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Kansas City Chiefs release starting tackles Eric Fisher, Mitchell Schwartz

Jan 19, 2020; Kansas City, Missouri, USA; Kansas City Chiefs offensive tackle Eric Fisher (72) reacts during the second half against the Tennessee Titans in the AFC Championship Game at Arrowhead Stadium. Mandatory Credit: Jeff Curry-USA TODAY Sports

Kansas City Chiefs left tackle Eric Fisher was the first overall pick in the 2013 NFL Draft, and amid salary cap difficulties, the team decided to release him and All-Pro right tackle Mitchell Schwartz on Thursday.

Fisher is also battling back from a torn Achilles suffered in the AFC Championship Game this past postseason, which creates more uncertainty about his future, while Schwartz could be headed for retirement.

Kansas City Chiefs announce Eric Fisher’s release, Mitchell Schwartz to retire?

When the team’s official Twitter account posted about Fisher being let go, it didn’t sound like there were firm plans in place to bring him back, and the same was true for Schwartz:

No real hint in that statement that an eventual reunion could be in store, which is something of a surprise.

Fisher may not have fully lived up to his gaudy draft billing, yet he’s been a serviceable starter who’s certainly an above-average player at one of the most important positions in football. He ranked a career-best 16th in Pro Football Focus’ grades among offensive tackles in 2020.

There’s no denying Schwartz is an elite player, though. He was PFF’s fourth-ranked tackle in 2018 and No. 3 tackle in 2019. He was also an iron man until this past season, when he appeared in only six games after not missing a single contest in eight prior years.

According to The Kansas City Star‘s Herbie Teope, Schwartz is likely to retire at age 31.

The decreased NFL salary cap definitely had something to do with Kansas City’s surprising transactions. Cutting ties with Fisher saves the Chiefs just under $12 million in cap space, per Over the Cap, and Schwartz’s release saves them about $6 million.

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Feb 2, 2020; Miami Gardens, Florida, USA; Kansas City Chiefs offensive tackle Mitchell Schwartz (71) against the San Francisco 49ers in Super Bowl LIV at Hard Rock Stadium. Mandatory Credit: Mark J. Rebilas-USA TODAY Sports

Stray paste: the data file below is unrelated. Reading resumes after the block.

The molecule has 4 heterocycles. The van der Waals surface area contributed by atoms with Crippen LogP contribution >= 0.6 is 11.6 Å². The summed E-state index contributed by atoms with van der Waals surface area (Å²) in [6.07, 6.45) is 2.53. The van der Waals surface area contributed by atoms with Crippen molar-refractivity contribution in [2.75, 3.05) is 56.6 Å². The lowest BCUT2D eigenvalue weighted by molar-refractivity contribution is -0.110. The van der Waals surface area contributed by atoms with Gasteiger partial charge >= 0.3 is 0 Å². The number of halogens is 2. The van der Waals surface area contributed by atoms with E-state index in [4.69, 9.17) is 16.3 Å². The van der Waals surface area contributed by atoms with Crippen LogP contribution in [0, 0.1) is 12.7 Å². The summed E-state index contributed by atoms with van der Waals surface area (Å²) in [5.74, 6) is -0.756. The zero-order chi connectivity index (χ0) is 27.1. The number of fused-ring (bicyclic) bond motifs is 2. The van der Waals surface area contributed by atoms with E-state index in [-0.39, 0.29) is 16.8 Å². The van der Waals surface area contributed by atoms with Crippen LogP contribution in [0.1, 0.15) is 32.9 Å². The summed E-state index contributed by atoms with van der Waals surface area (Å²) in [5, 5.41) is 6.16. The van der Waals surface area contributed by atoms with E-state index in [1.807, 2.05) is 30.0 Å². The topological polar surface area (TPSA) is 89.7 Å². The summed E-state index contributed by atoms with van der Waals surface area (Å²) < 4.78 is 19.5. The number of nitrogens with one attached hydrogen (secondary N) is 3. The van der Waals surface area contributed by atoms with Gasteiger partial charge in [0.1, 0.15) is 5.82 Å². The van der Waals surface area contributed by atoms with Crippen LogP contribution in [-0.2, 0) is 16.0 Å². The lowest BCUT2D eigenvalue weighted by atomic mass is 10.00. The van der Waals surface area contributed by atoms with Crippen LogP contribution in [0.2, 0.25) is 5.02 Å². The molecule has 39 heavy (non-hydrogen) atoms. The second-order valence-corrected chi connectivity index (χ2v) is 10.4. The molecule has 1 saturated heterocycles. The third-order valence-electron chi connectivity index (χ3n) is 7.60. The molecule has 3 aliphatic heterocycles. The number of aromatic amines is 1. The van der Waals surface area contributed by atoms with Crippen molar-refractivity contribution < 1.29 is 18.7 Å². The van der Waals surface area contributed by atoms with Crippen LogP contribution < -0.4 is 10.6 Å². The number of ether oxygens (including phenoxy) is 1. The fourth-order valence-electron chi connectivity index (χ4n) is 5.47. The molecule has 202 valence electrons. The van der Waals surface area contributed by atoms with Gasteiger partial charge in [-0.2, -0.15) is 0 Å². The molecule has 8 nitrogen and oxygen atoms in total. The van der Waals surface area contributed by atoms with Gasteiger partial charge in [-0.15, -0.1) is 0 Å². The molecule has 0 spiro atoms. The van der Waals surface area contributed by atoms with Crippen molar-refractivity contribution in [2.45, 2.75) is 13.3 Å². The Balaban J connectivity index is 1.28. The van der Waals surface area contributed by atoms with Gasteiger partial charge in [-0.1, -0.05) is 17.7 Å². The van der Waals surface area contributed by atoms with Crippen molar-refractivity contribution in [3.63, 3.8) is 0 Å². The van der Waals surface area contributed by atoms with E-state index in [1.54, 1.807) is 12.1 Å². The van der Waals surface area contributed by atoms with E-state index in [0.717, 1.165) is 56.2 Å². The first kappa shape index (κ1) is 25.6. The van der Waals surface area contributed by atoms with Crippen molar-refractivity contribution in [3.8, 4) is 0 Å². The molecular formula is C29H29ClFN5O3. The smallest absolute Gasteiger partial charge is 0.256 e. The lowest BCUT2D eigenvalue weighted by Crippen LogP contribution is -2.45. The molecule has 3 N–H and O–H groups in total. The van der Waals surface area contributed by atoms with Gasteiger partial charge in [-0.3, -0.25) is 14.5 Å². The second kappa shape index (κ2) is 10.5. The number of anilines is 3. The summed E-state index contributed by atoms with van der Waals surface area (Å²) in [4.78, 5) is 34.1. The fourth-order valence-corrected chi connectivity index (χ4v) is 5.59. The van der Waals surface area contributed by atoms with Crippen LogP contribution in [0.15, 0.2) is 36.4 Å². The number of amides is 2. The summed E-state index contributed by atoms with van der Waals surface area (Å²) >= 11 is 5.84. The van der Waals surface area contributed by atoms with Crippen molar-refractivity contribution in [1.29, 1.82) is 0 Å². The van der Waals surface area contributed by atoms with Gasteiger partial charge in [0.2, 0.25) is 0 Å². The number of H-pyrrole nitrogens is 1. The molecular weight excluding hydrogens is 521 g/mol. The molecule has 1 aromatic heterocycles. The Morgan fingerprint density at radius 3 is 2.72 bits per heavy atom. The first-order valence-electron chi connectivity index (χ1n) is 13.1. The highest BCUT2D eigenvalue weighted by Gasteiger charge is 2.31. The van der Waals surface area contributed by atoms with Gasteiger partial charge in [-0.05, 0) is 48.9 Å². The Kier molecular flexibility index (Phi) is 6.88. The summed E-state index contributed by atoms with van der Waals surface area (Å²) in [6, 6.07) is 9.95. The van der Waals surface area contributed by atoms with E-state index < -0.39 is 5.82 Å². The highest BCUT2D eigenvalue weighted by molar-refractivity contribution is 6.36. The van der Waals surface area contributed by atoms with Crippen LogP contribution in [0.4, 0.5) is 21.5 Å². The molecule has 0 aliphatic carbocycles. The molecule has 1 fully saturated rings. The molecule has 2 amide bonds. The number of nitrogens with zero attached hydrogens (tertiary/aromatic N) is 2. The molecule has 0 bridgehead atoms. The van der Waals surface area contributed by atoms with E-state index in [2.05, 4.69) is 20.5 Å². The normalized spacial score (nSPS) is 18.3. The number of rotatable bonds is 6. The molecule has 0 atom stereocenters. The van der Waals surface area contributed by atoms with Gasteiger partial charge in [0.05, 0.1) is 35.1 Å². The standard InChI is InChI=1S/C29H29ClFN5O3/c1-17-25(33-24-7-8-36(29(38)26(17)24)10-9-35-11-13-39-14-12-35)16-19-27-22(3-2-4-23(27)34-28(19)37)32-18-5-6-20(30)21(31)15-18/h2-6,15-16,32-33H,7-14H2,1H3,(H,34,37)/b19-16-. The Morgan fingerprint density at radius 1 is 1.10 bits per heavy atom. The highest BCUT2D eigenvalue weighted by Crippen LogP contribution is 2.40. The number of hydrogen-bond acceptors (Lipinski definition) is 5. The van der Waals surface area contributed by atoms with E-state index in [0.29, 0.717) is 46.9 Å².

Since Fisher already got hurt so late in the playoffs, Kansas City was already probably preparing for life without him this coming season. That said, abruptly discarding a serviceable veteran who’s been a franchise cornerstone for years is a little puzzling.

Whether he’s retiring or not, the Chiefs should’ve held on to Schwartz for as long as possible

The subheading to this section may sound hyperbolic on the surface, yet think about what happened the last time Kansas City took the field on Super Bowl LV Sunday.

With Fisher and Schwartz sidelined, superstar quarterback Patrick Mahomes was running for his life as the Tampa Bay Buccaneers hounded him all evening, resulting in a 31-9 defeat for the Chiefs.

Mahomes just signed a monster contract extension after winning Super Bowl MVP honors last offseason. He had a heck of an encore act to lead the organization back to the Big Game, but if general manager Brett Veach and the personnel department don’t take extreme measures to ensure Mahomes is protected, this is all going to go south in a hurry.

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Another factor to consider: Wide receivers Sammy Watkins, Demarcus Robinson and Byron Pringle are all free agents. That leaves the receiving corps extremely thin behind Tyreek Hill and Mecole Hardman.

Everything has looked so easy for Mahomes, who stepped in as a first-time NFL starter and won MVP honors in 2018, and the Chiefs haven’t looked back. Offensive coordinator Eric Bieniemy could easily become a head coach next offseason, which would eliminate some key continuity on Andy Reid’s staff.

Are the wheels suddenly coming off for a would-be dynasty? KC’s highest-paid players like Mahomes, defensive end Frank Clark, and interior rusher Chris Jones should all restructure their contracts to try to free up cap space so that the NFL’s best QB doesn’t get crushed in 2021.

Only so much can be done through the draft, and the Chiefs are so far back in the order that they can’t realistically expect tons of quality players to come in and contribute right away. With limited funds to spend in free agency, too, the AFC could be much more wide-open going forward than was previously imaginable.

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